Latest Quadro FX graphics card has 4GB of RAM

The last time Nvidia shipped a product called “FX 5800,” things didn’t turn out so well. This time, Nvidia has brought back the FX 5800 moniker to define its latest and greatest Quadro professional graphics card, which packs a whopping 4GB of memory and seems to be based on the same GT200 GPU as the company’s fastest desktop offerings.

The Quadro FX 5800 is launching at $3,499, and its spec sheet looks well furnished: 240 stream processors, fill rate of 52 billion texels per second, 128-bit precision, true 10-bit color support, 102GB/s memory bandwidth (which should translate to an 800MHz GDDR3 clock speed, if my math is right), and “interactive 4D modeling with time lapse capabilities.” Nvidia says the Quadro FX 5800 should be well suited to applications like “oil and gas exploration, medical imaging, styling and design, and scientific visualization.”

For reference, the GeForce GTX 280—Nvidia’s speediest desktop card—has a 48.2 billion texels/second fill rate and a gig of RAM clocked at 1107MHz. Nvidia’s numbers suggest the Quadro FX 5800 might actually be more power-efficient than its desktop counterpart, too. The company quotes maximum power consumption of 189W for the Quadro and “Maximum Graphics Card Power” of 236W for the GTX 280.

Look for the Quadro FX 5800 in future workstations and from Nvidia’s usual professional GPU partners, including PNY Technologies, Leadtek, and Elsa.

Comments closed
    • kilkennycat
    • 12 years ago

    Recession… recession…. what recession?

    These products are virtually recession-proof and have a huge profit-margin for nVidia. Advanced R&D always goes on even in a recession, and it is to those high-tech industries and academic institutions than this product-family are targeted. The double-precision data- paths/computation-cores in the GT200 ( the first with DP in any GPU family), together with the massively-parallel compute-acceleration offered to applications developers by the CUDA toolset, make these products an essential element in advanced scientific or engineering research, regardless of whether they are used for graphics imaging or not. Having powerful desktop computation available instead of waiting in line on a central server can be a huge time-saver.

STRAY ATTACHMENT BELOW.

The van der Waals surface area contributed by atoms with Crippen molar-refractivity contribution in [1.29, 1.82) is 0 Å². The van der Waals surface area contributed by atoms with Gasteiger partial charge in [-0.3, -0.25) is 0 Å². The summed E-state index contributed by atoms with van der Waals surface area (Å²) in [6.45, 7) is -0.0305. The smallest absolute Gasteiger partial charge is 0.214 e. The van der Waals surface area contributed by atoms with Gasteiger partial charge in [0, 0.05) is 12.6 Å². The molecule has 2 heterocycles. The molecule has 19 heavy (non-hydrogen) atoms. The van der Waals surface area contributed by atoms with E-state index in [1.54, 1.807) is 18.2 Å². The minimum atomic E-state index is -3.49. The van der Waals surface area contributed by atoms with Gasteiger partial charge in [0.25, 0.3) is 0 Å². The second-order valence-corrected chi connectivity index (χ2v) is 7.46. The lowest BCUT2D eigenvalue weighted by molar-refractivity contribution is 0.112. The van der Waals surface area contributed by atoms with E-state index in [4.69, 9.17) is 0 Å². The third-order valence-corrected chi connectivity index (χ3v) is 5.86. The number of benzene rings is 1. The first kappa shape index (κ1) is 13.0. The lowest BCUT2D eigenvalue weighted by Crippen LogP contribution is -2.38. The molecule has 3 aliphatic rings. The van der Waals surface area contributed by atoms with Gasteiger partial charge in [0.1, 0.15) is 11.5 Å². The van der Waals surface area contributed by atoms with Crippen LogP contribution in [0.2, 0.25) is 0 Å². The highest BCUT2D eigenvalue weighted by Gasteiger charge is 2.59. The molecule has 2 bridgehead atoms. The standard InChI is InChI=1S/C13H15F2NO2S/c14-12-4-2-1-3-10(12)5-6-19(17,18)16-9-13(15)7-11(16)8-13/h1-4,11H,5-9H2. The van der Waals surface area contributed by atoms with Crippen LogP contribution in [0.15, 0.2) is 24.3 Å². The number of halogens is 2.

• UberGerbil
      • 12 years ago

      This is in response to what, exactly?

      Companies that want something like this for computation, as opposed to visualization, will just buy Tesla.

      • indeego
      • 12 years ago

      I wonder if they are depression proof? Three friends in different industries lost their jobs or had hours scaled way back on Fridayg{<.<}g

    • Vasilyfav
    • 12 years ago

    Buuuut…can it run Crysis?

      • eitje
      • 12 years ago

      Buuuut…can it fold?

        • Peldor
        • 12 years ago

        Not only fold, but spindle and mutilate too.

          • shaq_mobile
          • 12 years ago

          buuuut… can it give me a happy ending?

            • stmok
            • 12 years ago

            That’ll require a driver update.

    • UberGerbil
    • 12 years ago

    I haven’t had any reason to look at pro cards in quite a few years now, but back in the day the OpenGL drivers for them didn’t include any of the usual “approximations/optimizations” that the gaming-oriented drivers featured. That meant they ran slower, but they were more accurate. I remember seeing screen shots of the same complex hull rendered on both the consumer and pro drivers, and you could see the gaps between triangles on the one rendered with the consumer drivers. That’s not going to matter for gaming and not even for video work, but if you’re doing architectural/engineering work you definitely don’t want any corners cut.

    How true that still is I don’t know, but I wouldn’t want to be the design firm on the hook for extra time and materials because something didn’t fit together in real life that looked like it would on the model.